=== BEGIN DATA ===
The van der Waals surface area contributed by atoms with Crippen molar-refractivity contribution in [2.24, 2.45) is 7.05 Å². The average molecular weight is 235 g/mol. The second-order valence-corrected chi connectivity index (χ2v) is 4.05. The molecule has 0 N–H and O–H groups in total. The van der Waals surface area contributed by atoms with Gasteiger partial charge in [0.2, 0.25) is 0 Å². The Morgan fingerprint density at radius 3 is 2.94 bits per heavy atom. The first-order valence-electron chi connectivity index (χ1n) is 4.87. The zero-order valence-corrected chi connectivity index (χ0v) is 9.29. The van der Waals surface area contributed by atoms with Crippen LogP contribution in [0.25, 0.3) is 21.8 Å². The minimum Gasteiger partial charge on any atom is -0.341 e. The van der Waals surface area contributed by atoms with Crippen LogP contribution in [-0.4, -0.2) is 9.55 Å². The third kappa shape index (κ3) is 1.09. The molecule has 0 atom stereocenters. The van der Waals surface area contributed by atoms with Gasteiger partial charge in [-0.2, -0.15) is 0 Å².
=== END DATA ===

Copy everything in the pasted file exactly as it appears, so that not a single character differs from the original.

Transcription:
The van der Waals surface area contributed by atoms with Crippen molar-refractivity contribution in [2.24, 2.45) is 7.05 Å². The average molecular weight is 235 g/mol. The second-order valence-corrected chi connectivity index (χ2v) is 4.05. The molecule has 0 N–H and O–H groups in total. The van der Waals surface area contributed by atoms with Gasteiger partial charge in [0.2, 0.25) is 0 Å². The Morgan fingerprint density at radius 3 is 2.94 bits per heavy atom. The first-order valence-electron chi connectivity index (χ1n) is 4.87. The zero-order valence-corrected chi connectivity index (χ0v) is 9.29. The van der Waals surface area contributed by atoms with Crippen LogP contribution in [0.25, 0.3) is 21.8 Å². The minimum Gasteiger partial charge on any atom is -0.341 e. The van der Waals surface area contributed by atoms with Crippen LogP contribution in [-0.4, -0.2) is 9.55 Å². The third kappa shape index (κ3) is 1.09. The molecule has 0 atom stereocenters. The van der Waals surface area contributed by atoms with Gasteiger partial charge in [-0.2, -0.15) is 0 Å².